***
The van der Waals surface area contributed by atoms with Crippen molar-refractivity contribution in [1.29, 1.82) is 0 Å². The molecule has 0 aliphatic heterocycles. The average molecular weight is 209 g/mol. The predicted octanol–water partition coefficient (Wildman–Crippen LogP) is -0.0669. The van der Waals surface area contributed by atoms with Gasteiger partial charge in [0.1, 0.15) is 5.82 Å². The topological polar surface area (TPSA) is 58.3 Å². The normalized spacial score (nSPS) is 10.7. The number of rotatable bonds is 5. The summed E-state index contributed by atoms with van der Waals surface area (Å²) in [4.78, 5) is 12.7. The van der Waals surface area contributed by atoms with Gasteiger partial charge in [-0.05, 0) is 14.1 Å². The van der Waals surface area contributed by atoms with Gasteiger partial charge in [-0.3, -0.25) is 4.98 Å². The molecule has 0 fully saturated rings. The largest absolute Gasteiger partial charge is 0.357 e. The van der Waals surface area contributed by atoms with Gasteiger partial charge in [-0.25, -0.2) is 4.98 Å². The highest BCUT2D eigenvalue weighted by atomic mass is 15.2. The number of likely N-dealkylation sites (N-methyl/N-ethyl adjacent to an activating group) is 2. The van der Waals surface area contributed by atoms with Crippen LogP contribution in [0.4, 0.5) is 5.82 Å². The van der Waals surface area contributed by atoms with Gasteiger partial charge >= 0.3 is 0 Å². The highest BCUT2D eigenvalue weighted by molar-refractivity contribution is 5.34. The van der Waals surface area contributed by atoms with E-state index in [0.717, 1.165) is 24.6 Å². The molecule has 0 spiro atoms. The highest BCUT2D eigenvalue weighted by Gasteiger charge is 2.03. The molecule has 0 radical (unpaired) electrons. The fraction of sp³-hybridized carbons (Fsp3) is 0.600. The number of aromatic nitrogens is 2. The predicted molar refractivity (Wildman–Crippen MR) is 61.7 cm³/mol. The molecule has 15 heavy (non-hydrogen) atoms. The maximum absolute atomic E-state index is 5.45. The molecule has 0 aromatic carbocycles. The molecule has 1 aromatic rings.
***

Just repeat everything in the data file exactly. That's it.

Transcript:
The van der Waals surface area contributed by atoms with Crippen molar-refractivity contribution in [1.29, 1.82) is 0 Å². The molecule has 0 aliphatic heterocycles. The average molecular weight is 209 g/mol. The predicted octanol–water partition coefficient (Wildman–Crippen LogP) is -0.0669. The van der Waals surface area contributed by atoms with Gasteiger partial charge in [0.1, 0.15) is 5.82 Å². The topological polar surface area (TPSA) is 58.3 Å². The normalized spacial score (nSPS) is 10.7. The number of rotatable bonds is 5. The summed E-state index contributed by atoms with van der Waals surface area (Å²) in [4.78, 5) is 12.7. The van der Waals surface area contributed by atoms with Gasteiger partial charge in [-0.05, 0) is 14.1 Å². The van der Waals surface area contributed by atoms with Gasteiger partial charge in [-0.3, -0.25) is 4.98 Å². The molecule has 0 fully saturated rings. The largest absolute Gasteiger partial charge is 0.357 e. The van der Waals surface area contributed by atoms with Gasteiger partial charge in [-0.25, -0.2) is 4.98 Å². The highest BCUT2D eigenvalue weighted by atomic mass is 15.2. The number of likely N-dealkylation sites (N-methyl/N-ethyl adjacent to an activating group) is 2. The van der Waals surface area contributed by atoms with Crippen LogP contribution in [0.4, 0.5) is 5.82 Å². The van der Waals surface area contributed by atoms with Gasteiger partial charge >= 0.3 is 0 Å². The highest BCUT2D eigenvalue weighted by molar-refractivity contribution is 5.34. The van der Waals surface area contributed by atoms with E-state index in [0.717, 1.165) is 24.6 Å². The molecule has 0 spiro atoms. The highest BCUT2D eigenvalue weighted by Gasteiger charge is 2.03. The molecule has 0 radical (unpaired) electrons. The fraction of sp³-hybridized carbons (Fsp3) is 0.600. The number of aromatic nitrogens is 2. The predicted molar refractivity (Wildman–Crippen MR) is 61.7 cm³/mol. The molecule has 15 heavy (non-hydrogen) atoms. The maximum absolute atomic E-state index is 5.45. The molecule has 0 aromatic carbocycles. The molecule has 1 aromatic rings.